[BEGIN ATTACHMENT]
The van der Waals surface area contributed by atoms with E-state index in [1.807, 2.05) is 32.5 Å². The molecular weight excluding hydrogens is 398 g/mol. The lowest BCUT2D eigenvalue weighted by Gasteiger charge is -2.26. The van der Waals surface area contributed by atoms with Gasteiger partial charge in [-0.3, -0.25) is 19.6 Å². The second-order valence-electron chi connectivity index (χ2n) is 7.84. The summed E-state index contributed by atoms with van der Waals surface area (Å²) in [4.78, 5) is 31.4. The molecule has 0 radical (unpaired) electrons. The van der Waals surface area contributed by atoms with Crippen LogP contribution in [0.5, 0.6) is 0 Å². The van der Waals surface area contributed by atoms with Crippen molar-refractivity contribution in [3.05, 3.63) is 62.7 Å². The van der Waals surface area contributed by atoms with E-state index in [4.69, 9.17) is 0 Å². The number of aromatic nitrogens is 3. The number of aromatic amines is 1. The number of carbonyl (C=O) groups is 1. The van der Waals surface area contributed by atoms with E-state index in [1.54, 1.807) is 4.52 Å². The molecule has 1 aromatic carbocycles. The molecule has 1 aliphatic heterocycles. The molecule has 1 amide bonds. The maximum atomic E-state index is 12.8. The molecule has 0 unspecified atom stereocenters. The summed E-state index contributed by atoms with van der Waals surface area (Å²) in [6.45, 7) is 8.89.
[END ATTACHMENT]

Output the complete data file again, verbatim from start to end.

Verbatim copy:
The van der Waals surface area contributed by atoms with E-state index in [1.807, 2.05) is 32.5 Å². The molecular weight excluding hydrogens is 398 g/mol. The lowest BCUT2D eigenvalue weighted by Gasteiger charge is -2.26. The van der Waals surface area contributed by atoms with Gasteiger partial charge in [-0.3, -0.25) is 19.6 Å². The second-order valence-electron chi connectivity index (χ2n) is 7.84. The summed E-state index contributed by atoms with van der Waals surface area (Å²) in [4.78, 5) is 31.4. The molecule has 0 radical (unpaired) electrons. The van der Waals surface area contributed by atoms with Crippen LogP contribution in [0.5, 0.6) is 0 Å². The van der Waals surface area contributed by atoms with Crippen molar-refractivity contribution in [3.05, 3.63) is 62.7 Å². The van der Waals surface area contributed by atoms with E-state index in [4.69, 9.17) is 0 Å². The number of aromatic nitrogens is 3. The number of aromatic amines is 1. The number of carbonyl (C=O) groups is 1. The van der Waals surface area contributed by atoms with E-state index in [1.54, 1.807) is 4.52 Å². The molecule has 1 aromatic carbocycles. The molecule has 1 aliphatic heterocycles. The molecule has 1 amide bonds. The maximum atomic E-state index is 12.8. The molecule has 0 unspecified atom stereocenters. The summed E-state index contributed by atoms with van der Waals surface area (Å²) in [6.45, 7) is 8.89.